Evol Ecol Res 2: 823-839 (2000) Full PDF if your library subscribes.
Factors influencing the clutch size, number of broods and annual fecundity of North American and European land birds
Bettina Halbe, Nicole Lemoine and Reik Oberrath
Institut für Biologie II, RWTH Aachen, Kopernikusstr. 16, D-52074 Aachen, Germany
Author to whom all correspondence should be addressed.
We conducted a comparative analysis of 373 North American and 252 European land bird species to determine whether clutch size, annual number of broods and annual fecundity (clutch size × annual number of broods) are influenced by body size, diet, nest type, nest location, nestling development, migratory behaviour, habitat, latitude, continent and the phylogenetic relatedness among the species. The most significant factors influencing the three life-history traits were body size, nestling development, migratory behaviour and latitude. Body size had a negative effect on clutch size, number of broods and annual fecundity. Precocial species had larger clutches, fewer broods and higher annual fecundity than altricial birds. Long-distance migrants had smaller clutches, fewer broods and lower annual fecundity than short-distance migrants and residents. With increasing latitude, there was a significant increase in clutch size and a similarly strong decrease in number of broods, but no latitudinal gradient in annual fecundity. Thus, birds breeding at high latitudes had, on average, the same annual fecundity as species breeding at low latitudes (within North America and Europe). Phylogenetic effects were strong, particularly in clutch size. However, controlling for phylogenetic effects using permutational phylogenetic regression had only a minor influence on the results. Comparing the present results with those of previous studies on the three life-history traits demonstrates that results differ considerably and depend mainly on the diversity of bird species included in the study.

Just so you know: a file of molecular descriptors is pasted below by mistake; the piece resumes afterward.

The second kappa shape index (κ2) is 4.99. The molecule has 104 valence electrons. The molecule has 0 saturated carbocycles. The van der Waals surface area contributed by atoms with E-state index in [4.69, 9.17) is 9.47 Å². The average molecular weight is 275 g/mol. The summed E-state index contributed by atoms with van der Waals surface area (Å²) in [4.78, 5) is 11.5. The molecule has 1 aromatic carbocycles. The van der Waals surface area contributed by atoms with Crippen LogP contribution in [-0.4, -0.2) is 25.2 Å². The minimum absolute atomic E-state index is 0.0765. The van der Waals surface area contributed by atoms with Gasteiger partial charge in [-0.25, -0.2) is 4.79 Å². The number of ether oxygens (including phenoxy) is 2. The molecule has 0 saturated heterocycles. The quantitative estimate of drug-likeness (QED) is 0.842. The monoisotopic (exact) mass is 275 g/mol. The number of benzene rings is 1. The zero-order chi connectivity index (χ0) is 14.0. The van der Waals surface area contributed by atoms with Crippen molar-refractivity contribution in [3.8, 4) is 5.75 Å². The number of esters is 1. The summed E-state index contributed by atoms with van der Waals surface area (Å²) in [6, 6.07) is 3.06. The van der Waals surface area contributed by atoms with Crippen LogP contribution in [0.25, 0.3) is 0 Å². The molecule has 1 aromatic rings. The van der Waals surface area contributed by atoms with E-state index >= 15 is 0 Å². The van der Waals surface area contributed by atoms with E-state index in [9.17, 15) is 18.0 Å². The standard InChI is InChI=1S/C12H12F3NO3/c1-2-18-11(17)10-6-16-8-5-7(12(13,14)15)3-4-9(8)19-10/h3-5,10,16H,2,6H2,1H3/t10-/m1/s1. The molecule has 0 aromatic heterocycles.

Keywords: body size, broods, clutch size, fecundity, land birds, latitude, migratory behaviour, nestling development.
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